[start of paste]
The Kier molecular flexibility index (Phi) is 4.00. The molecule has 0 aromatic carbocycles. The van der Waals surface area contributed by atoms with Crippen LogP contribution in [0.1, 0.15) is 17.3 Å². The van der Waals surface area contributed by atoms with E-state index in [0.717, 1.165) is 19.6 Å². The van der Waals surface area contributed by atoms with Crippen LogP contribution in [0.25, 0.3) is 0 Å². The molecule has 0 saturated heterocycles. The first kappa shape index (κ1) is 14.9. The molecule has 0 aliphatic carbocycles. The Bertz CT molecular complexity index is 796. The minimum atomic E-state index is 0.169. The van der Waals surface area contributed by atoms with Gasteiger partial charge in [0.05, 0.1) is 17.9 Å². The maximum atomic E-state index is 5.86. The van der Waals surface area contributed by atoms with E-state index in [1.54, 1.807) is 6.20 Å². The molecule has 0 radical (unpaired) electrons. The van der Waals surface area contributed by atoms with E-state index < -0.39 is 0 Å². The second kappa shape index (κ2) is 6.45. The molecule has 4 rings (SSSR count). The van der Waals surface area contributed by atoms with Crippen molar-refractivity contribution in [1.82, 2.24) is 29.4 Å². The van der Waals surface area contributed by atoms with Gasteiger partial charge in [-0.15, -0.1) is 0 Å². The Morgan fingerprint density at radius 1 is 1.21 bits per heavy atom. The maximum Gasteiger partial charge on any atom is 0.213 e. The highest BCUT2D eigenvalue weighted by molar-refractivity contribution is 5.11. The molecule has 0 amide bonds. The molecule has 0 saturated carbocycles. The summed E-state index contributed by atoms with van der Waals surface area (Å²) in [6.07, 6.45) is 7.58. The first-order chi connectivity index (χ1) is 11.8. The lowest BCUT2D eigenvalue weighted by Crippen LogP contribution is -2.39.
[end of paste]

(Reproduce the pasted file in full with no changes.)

The Kier molecular flexibility index (Phi) is 4.00. The molecule has 0 aromatic carbocycles. The van der Waals surface area contributed by atoms with Crippen LogP contribution in [0.1, 0.15) is 17.3 Å². The van der Waals surface area contributed by atoms with E-state index in [0.717, 1.165) is 19.6 Å². The van der Waals surface area contributed by atoms with Crippen LogP contribution in [0.25, 0.3) is 0 Å². The molecule has 0 saturated heterocycles. The first kappa shape index (κ1) is 14.9. The molecule has 0 aliphatic carbocycles. The Bertz CT molecular complexity index is 796. The minimum atomic E-state index is 0.169. The van der Waals surface area contributed by atoms with Gasteiger partial charge in [0.05, 0.1) is 17.9 Å². The maximum atomic E-state index is 5.86. The van der Waals surface area contributed by atoms with E-state index in [1.54, 1.807) is 6.20 Å². The molecule has 0 radical (unpaired) electrons. The van der Waals surface area contributed by atoms with E-state index < -0.39 is 0 Å². The second kappa shape index (κ2) is 6.45. The molecule has 4 rings (SSSR count). The van der Waals surface area contributed by atoms with Crippen molar-refractivity contribution in [1.82, 2.24) is 29.4 Å². The van der Waals surface area contributed by atoms with Gasteiger partial charge in [-0.15, -0.1) is 0 Å². The Morgan fingerprint density at radius 1 is 1.21 bits per heavy atom. The maximum Gasteiger partial charge on any atom is 0.213 e. The highest BCUT2D eigenvalue weighted by molar-refractivity contribution is 5.11. The molecule has 0 amide bonds. The molecule has 0 saturated carbocycles. The summed E-state index contributed by atoms with van der Waals surface area (Å²) in [6.07, 6.45) is 7.58. The first-order chi connectivity index (χ1) is 11.8. The lowest BCUT2D eigenvalue weighted by Crippen LogP contribution is -2.39.